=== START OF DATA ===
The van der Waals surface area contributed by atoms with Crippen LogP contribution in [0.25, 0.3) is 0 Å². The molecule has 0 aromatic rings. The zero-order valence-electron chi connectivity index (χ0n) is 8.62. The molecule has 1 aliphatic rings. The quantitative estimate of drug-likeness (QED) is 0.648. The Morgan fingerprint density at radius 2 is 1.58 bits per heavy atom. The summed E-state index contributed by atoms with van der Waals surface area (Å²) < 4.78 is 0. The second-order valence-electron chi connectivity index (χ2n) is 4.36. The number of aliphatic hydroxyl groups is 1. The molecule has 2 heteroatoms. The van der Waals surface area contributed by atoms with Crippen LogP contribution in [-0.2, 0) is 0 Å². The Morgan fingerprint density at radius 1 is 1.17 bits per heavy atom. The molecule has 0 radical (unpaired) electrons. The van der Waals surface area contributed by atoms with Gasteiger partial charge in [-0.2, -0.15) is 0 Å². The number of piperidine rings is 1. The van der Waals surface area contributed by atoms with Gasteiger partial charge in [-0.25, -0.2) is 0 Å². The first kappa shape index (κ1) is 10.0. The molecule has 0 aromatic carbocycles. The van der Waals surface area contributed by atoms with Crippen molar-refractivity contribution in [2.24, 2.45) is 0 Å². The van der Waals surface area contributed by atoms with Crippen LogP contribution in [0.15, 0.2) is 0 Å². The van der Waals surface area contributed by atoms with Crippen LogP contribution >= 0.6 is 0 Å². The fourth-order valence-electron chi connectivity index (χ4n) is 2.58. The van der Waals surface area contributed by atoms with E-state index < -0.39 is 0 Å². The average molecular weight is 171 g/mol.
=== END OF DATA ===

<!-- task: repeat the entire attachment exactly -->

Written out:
The van der Waals surface area contributed by atoms with Crippen LogP contribution in [0.25, 0.3) is 0 Å². The molecule has 0 aromatic rings. The zero-order valence-electron chi connectivity index (χ0n) is 8.62. The molecule has 1 aliphatic rings. The quantitative estimate of drug-likeness (QED) is 0.648. The Morgan fingerprint density at radius 2 is 1.58 bits per heavy atom. The summed E-state index contributed by atoms with van der Waals surface area (Å²) < 4.78 is 0. The second-order valence-electron chi connectivity index (χ2n) is 4.36. The number of aliphatic hydroxyl groups is 1. The molecule has 2 heteroatoms. The van der Waals surface area contributed by atoms with Crippen LogP contribution in [-0.2, 0) is 0 Å². The Morgan fingerprint density at radius 1 is 1.17 bits per heavy atom. The molecule has 0 radical (unpaired) electrons. The van der Waals surface area contributed by atoms with Gasteiger partial charge in [-0.2, -0.15) is 0 Å². The number of piperidine rings is 1. The van der Waals surface area contributed by atoms with Gasteiger partial charge in [-0.25, -0.2) is 0 Å². The first kappa shape index (κ1) is 10.0. The molecule has 0 aromatic carbocycles. The van der Waals surface area contributed by atoms with Crippen molar-refractivity contribution in [2.24, 2.45) is 0 Å². The van der Waals surface area contributed by atoms with Crippen LogP contribution in [0.15, 0.2) is 0 Å². The van der Waals surface area contributed by atoms with Crippen LogP contribution >= 0.6 is 0 Å². The fourth-order valence-electron chi connectivity index (χ4n) is 2.58. The van der Waals surface area contributed by atoms with E-state index < -0.39 is 0 Å². The average molecular weight is 171 g/mol.